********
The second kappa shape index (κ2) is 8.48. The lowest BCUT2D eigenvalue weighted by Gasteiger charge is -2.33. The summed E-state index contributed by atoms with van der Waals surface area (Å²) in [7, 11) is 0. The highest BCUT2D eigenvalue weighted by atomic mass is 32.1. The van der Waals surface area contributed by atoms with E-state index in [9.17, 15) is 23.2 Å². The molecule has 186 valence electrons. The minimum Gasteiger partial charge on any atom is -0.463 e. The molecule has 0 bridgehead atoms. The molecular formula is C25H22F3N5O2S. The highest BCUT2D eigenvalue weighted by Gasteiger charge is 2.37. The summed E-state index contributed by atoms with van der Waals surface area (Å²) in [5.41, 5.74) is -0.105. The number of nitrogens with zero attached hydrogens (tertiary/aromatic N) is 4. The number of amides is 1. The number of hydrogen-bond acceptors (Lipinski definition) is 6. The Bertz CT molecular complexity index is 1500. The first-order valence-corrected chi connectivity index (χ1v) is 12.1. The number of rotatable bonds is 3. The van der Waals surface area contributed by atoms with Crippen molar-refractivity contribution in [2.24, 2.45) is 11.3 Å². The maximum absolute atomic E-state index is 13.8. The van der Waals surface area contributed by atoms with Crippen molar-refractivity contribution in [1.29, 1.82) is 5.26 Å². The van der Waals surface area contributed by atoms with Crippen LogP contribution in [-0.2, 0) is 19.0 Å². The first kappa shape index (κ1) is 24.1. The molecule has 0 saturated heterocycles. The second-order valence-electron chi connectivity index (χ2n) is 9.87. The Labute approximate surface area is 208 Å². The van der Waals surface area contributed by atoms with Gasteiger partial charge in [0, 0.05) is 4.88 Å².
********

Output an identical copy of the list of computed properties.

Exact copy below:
The second kappa shape index (κ2) is 8.48. The lowest BCUT2D eigenvalue weighted by Gasteiger charge is -2.33. The summed E-state index contributed by atoms with van der Waals surface area (Å²) in [7, 11) is 0. The highest BCUT2D eigenvalue weighted by atomic mass is 32.1. The van der Waals surface area contributed by atoms with E-state index in [9.17, 15) is 23.2 Å². The molecule has 186 valence electrons. The minimum Gasteiger partial charge on any atom is -0.463 e. The molecule has 0 bridgehead atoms. The molecular formula is C25H22F3N5O2S. The highest BCUT2D eigenvalue weighted by Gasteiger charge is 2.37. The summed E-state index contributed by atoms with van der Waals surface area (Å²) in [5.41, 5.74) is -0.105. The number of nitrogens with zero attached hydrogens (tertiary/aromatic N) is 4. The number of amides is 1. The number of hydrogen-bond acceptors (Lipinski definition) is 6. The Bertz CT molecular complexity index is 1500. The first-order valence-corrected chi connectivity index (χ1v) is 12.1. The number of rotatable bonds is 3. The van der Waals surface area contributed by atoms with Crippen molar-refractivity contribution in [2.24, 2.45) is 11.3 Å². The maximum absolute atomic E-state index is 13.8. The van der Waals surface area contributed by atoms with Crippen molar-refractivity contribution in [1.29, 1.82) is 5.26 Å². The van der Waals surface area contributed by atoms with Crippen LogP contribution in [-0.2, 0) is 19.0 Å². The first kappa shape index (κ1) is 24.1. The molecule has 0 saturated heterocycles. The second-order valence-electron chi connectivity index (χ2n) is 9.87. The Labute approximate surface area is 208 Å². The van der Waals surface area contributed by atoms with Gasteiger partial charge in [0, 0.05) is 4.88 Å².